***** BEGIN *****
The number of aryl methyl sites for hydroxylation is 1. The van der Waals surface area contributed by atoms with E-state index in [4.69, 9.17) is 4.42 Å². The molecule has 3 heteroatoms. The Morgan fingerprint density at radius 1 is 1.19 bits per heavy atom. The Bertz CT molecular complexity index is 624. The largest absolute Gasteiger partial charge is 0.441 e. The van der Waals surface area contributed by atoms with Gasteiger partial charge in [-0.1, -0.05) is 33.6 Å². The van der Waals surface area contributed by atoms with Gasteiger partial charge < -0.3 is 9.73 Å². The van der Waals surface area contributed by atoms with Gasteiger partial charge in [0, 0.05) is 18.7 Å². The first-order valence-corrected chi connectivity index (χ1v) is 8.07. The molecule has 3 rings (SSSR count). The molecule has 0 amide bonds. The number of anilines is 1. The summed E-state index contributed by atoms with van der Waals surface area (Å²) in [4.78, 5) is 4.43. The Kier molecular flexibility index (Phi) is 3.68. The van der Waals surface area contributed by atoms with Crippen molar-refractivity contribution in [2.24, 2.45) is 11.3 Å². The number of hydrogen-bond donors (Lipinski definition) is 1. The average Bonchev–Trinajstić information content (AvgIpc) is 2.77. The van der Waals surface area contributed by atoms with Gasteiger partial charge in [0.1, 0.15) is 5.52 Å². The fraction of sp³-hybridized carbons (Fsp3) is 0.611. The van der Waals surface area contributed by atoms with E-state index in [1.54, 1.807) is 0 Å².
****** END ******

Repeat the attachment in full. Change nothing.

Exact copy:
The number of aryl methyl sites for hydroxylation is 1. The van der Waals surface area contributed by atoms with E-state index in [4.69, 9.17) is 4.42 Å². The molecule has 3 heteroatoms. The Morgan fingerprint density at radius 1 is 1.19 bits per heavy atom. The Bertz CT molecular complexity index is 624. The largest absolute Gasteiger partial charge is 0.441 e. The van der Waals surface area contributed by atoms with Gasteiger partial charge in [-0.1, -0.05) is 33.6 Å². The van der Waals surface area contributed by atoms with Gasteiger partial charge < -0.3 is 9.73 Å². The van der Waals surface area contributed by atoms with Gasteiger partial charge in [0, 0.05) is 18.7 Å². The first-order valence-corrected chi connectivity index (χ1v) is 8.07. The molecule has 3 rings (SSSR count). The molecule has 0 amide bonds. The number of anilines is 1. The summed E-state index contributed by atoms with van der Waals surface area (Å²) in [4.78, 5) is 4.43. The Kier molecular flexibility index (Phi) is 3.68. The van der Waals surface area contributed by atoms with Crippen molar-refractivity contribution in [2.24, 2.45) is 11.3 Å². The number of hydrogen-bond donors (Lipinski definition) is 1. The average Bonchev–Trinajstić information content (AvgIpc) is 2.77. The van der Waals surface area contributed by atoms with Gasteiger partial charge in [0.1, 0.15) is 5.52 Å². The fraction of sp³-hybridized carbons (Fsp3) is 0.611. The van der Waals surface area contributed by atoms with E-state index in [1.54, 1.807) is 0 Å².